Friend #1: I don’t think that is it at all. Our God is merciful. He doesn’t punish sin in this way. I believe that if we look carefully at the events in our life, we can discern God’s will. This is simply God’s way of telling you that you shouldn’t go on this trip. Probably, there are dangers involved if you continue as planned, and God is trying to warn you so that you don’t go.

Friend #2: I disagree. You are suffering because you are under a spiritual attack. The Enemy doesn’t want you to go on this trip because of the things you are planning to do. You should be more resolved now than ever to leave.

Friend #3: I agree that you should go, but I don’t think this is a spiritual attack. That attributes too much power to the Enemy. This is simply God testing you. He wants to see if you will be faithful to him.

Friend #4: I’m not comfortable with efforts to “explain” what his happening. I don’t think there is any way we can account for most of the suffering in the world, except to say that this is a “fallen” world. Nor is there a way to explain why you have met with so much adversity today. You need to think about this and decide how you can best be faithful to God. If you decide to stay for the sake of your family, I believe that God will honor that. If you decide to go for the sake of God’s kingdom, then God will honor that as well. How you are shaped by this is more important than whether you stay or go.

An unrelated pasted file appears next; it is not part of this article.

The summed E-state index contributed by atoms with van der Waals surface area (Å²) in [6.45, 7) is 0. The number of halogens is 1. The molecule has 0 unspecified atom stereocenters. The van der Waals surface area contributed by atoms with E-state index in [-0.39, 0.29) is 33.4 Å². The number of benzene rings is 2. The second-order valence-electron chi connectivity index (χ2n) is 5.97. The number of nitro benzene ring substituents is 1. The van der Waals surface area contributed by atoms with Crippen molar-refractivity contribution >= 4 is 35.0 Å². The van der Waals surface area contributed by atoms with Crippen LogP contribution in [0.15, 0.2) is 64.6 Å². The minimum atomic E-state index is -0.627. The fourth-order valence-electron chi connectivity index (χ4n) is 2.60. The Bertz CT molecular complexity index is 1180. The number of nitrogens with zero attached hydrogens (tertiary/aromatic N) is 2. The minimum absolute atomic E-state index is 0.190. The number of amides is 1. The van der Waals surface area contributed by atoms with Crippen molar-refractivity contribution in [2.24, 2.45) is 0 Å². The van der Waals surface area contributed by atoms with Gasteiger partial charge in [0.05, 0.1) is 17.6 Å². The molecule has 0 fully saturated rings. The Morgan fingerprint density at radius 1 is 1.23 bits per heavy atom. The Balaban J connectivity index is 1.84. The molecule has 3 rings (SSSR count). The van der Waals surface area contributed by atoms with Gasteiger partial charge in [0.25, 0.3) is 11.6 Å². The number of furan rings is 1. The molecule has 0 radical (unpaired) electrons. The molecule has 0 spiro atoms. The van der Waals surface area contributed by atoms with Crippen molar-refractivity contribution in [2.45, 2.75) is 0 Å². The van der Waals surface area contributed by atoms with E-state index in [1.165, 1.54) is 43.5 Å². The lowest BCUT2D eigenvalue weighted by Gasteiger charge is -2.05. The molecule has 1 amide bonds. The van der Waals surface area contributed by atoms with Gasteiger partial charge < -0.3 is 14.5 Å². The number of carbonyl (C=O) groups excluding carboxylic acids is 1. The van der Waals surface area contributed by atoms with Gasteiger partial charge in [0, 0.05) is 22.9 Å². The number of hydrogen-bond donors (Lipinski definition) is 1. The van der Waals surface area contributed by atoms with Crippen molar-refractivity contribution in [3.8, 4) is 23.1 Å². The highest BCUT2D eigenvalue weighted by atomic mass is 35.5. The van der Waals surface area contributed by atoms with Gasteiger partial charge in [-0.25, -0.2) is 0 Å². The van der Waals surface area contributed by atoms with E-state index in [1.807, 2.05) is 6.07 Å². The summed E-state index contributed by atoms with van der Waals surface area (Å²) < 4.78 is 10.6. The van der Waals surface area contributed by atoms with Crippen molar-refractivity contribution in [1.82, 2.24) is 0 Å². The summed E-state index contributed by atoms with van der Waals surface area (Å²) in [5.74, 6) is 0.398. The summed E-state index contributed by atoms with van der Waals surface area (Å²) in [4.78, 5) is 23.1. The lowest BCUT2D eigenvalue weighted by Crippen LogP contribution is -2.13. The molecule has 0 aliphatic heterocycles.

Well….? Who is right?

Sheila and I have been talking about this a lot lately.

I tend to fall in the camp of friend #4. However, my working theory is this: the way people “interpret” events like these says more about them than it does about God.